We've been out a few times with Onita's mum, Marie, including our tour of San Francisco when we'd just moved to San Jose. She's really lovely. She and her partner Calvin have 5 chihuahuas, and one baby one that was a week old. I spent most of the time there patting as many of the chihuahuas as I could lay my hands on at once! Onita's brother James and his girlfriend Alex also came. So it was fun. We had a 20-pound turkey and cranberry jelly (it was the colour and shape of sliced beetroot) and mashed potato and beans and pumpkin pie for dessert. Yum. I even had a slice of turkey, even though I'm actually fully vegetarian now - no fish except salmon once in a while. And even then I don't really like it.... (I can hear Brendan's screams in the background... he tried so hard to get me to like fish, he really tried.)

James and Alex had another dinner at 3pm, since we had dinner at 12.30 - they must have been sooooo full afterwards! So we left almost immediately after dinner there and went back home, to have a lazy day. Even Onita said "Mom kicked us out pretty early! Usually I have to make up an excuse!" Her mum is pretty sweet and lovely though - Onita originally wasn't going to go anywhere for Thanksgiving, until we called. Her mum had been asking her for two weeks to come for dinner there, and she didn't want to. So when we called, she asked Stefan if she should buy a whole turkey at Safeway and cook us a dinner! Then she decided to just take us to her mum's house, which was really lovely. Her mum was actually going to bring her dinner up in San Jose if she didn't come down, which we think was sweet. (Onita was complaining.)

Thursday, November 22, 2007

What not to ask at the doctor's....

Cabbie asked me the other day whether I'd seen anything stereotypically American recently. While at the doctor's the next morning, filling out all the forms full of highly personal questions, I started laughing. The first was, "Do you wear a seatbelt?" Heaps of older Americans apparently don't believe in them. The second was, "Do you own a gun?" "Is it in a safe place?" I took a photo but it didn't turn out.

Tuesday, November 13, 2007

Here are some photos of our past few weekends....

We've been trying to get out and about at least one day a weekend in the last few weeks, or we'll just sit inside and play on our computers, the geeks that we are. So, here are a selection of photos from our travels: (click on them to expand them)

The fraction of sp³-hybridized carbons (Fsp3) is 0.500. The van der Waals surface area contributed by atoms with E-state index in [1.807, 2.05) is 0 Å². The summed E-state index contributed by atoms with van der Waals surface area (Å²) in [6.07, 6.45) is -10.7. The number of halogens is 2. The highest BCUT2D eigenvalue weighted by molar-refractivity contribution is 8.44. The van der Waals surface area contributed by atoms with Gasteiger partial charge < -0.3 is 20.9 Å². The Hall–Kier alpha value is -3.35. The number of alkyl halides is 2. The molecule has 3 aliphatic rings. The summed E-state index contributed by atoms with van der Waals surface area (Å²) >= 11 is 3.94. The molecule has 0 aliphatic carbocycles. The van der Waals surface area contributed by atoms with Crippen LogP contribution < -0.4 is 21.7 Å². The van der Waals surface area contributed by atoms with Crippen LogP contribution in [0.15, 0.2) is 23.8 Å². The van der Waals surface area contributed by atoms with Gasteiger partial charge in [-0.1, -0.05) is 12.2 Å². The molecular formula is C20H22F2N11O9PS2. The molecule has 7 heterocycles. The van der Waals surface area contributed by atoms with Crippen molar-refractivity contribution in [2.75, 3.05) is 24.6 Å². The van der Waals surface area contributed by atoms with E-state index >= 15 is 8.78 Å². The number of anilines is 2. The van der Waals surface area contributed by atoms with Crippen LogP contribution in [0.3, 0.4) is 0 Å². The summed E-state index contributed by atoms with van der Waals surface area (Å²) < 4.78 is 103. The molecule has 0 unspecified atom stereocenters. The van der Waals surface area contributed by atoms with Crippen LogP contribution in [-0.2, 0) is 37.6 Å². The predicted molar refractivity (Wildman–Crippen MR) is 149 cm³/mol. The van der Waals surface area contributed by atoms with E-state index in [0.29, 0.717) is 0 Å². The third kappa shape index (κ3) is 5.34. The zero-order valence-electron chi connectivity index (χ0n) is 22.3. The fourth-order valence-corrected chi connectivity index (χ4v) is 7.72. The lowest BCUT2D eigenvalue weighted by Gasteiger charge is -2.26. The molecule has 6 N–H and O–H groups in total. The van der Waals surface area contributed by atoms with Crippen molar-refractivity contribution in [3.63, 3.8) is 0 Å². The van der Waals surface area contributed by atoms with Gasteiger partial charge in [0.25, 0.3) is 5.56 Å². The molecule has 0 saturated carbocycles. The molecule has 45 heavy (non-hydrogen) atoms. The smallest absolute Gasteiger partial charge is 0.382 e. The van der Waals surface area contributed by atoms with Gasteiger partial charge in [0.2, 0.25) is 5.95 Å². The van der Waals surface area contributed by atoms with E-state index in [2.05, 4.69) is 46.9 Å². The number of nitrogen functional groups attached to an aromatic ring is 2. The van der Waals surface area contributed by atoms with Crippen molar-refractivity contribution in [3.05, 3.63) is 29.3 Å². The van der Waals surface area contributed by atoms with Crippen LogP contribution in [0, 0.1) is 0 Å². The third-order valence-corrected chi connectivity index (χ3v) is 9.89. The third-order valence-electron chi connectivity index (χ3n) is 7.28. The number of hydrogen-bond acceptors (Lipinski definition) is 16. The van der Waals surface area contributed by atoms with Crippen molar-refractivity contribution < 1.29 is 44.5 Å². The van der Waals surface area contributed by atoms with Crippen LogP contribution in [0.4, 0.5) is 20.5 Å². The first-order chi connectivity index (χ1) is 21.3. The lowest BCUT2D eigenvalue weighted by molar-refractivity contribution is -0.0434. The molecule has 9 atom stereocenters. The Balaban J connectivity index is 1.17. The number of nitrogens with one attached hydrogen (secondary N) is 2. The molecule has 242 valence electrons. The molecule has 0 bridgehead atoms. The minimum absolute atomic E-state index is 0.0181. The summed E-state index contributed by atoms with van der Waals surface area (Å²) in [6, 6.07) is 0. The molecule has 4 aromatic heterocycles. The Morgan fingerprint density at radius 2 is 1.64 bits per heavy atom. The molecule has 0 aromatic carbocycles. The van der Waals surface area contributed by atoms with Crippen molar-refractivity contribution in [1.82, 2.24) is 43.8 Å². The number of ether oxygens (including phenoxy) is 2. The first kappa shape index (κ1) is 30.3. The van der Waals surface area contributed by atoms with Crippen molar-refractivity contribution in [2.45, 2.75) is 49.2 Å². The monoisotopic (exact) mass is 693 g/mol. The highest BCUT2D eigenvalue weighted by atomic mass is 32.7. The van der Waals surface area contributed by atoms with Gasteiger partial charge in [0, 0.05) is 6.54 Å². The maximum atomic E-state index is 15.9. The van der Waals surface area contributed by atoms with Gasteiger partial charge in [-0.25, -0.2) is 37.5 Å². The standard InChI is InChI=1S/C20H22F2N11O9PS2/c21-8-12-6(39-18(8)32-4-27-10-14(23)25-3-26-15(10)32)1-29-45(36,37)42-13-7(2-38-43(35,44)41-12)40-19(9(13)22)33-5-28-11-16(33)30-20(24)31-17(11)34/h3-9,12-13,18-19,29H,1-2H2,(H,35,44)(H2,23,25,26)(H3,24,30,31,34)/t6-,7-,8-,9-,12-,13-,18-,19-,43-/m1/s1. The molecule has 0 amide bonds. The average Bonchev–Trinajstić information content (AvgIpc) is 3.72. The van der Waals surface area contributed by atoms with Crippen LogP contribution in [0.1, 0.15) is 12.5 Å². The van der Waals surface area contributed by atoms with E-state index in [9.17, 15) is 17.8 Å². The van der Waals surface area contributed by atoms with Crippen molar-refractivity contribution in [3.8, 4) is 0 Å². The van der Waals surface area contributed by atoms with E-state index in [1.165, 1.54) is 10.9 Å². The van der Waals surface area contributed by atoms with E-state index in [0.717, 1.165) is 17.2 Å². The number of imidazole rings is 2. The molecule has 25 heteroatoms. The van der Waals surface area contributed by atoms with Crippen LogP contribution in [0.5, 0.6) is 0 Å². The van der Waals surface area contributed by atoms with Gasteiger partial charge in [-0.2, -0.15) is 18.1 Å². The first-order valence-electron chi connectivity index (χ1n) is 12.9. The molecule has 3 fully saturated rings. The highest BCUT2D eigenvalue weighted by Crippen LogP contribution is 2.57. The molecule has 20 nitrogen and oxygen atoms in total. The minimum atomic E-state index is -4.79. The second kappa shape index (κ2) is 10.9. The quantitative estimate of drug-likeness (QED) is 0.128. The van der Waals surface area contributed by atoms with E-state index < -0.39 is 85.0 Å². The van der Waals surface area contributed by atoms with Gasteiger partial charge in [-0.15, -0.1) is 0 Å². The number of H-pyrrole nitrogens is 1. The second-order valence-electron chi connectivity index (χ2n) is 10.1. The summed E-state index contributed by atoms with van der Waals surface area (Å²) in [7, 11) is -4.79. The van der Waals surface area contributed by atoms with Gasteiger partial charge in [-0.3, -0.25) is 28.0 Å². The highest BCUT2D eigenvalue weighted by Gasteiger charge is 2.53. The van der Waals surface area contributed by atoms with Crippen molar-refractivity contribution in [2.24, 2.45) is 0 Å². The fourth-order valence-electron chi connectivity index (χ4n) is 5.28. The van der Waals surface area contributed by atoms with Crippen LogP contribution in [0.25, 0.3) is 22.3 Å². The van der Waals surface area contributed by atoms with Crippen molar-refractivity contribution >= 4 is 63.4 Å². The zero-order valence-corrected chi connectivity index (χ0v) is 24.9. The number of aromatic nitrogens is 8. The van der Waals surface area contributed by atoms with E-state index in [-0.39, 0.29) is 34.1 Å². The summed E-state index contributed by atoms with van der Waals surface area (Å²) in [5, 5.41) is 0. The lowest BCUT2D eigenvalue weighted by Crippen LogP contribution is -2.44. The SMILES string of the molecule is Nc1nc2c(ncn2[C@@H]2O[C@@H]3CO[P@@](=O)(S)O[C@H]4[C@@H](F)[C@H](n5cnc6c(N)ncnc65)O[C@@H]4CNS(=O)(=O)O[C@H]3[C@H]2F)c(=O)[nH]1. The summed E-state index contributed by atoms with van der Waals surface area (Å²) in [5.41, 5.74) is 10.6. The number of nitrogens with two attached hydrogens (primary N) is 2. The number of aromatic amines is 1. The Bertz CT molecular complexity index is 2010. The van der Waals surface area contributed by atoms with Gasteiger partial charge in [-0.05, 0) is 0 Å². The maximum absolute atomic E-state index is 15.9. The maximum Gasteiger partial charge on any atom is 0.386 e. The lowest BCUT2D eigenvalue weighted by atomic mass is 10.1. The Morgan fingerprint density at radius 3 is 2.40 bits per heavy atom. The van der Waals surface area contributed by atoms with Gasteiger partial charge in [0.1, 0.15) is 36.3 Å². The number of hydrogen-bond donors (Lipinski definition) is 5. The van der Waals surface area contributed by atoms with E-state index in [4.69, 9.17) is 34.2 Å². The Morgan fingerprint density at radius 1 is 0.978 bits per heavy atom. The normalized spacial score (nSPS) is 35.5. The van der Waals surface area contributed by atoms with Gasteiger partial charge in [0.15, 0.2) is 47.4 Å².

The view from the bus stop on California Street (it's the bus which takes me up the hill) - you can see the Bay Bridge (not Golden Gate) in the background.



The real Chinatown! (click on the pictures for a bigger and better view) It's always packed on a Saturday morning - this is where the Chinese come to do their shopping, and not on Grant which is the touristy area.



Here is the Fairmont Hotel, our house is just behind where I am standing!



Here is my church, Grace Cathedral (taken from the cable car...) - it's awesome and I love it. One day I'll get up there and take some photos of the entire inside and all the little details.



Here's one of the buses on the F-line - they are old trolley buses rescued from all over the world. Here's another that we travelled on to Fisherman's Wharf:


Last weekend, we decided that since it was the last day Brendan had his bus pass, we would travel around on all the cable cars, and the trolley bus. So once we got to Fisherman's Wharf, we went over to our favorite chocolate factory: (they give out free samples - usually caramel squares. This one's a limited edition peppermint one for Christmas.



We ordered extremely decadent sundaes... mine was blueberries with cheescake icecream! Brendan's was far nicer - dark chocolate and peppermint icecream. Very rich though! (And, don't get the cheesecake icecream - the cheesecake goes chewy.)

We sat on the beach across the road and ate our icecream - now how much like Wellington's Oriental Pde does this look like?



But, the presence of the Golden Gate Bridge and Alcotraz kinda give it away....

Anyway, it was very nice and relaxing, and we walked out on the pier and took terrible photos and watched people feeding a seal. It was very funny when the seagull stole the fish - the seal chased it, leaping out of the water!




OK, so that is enough photos for now. More to come, as usual.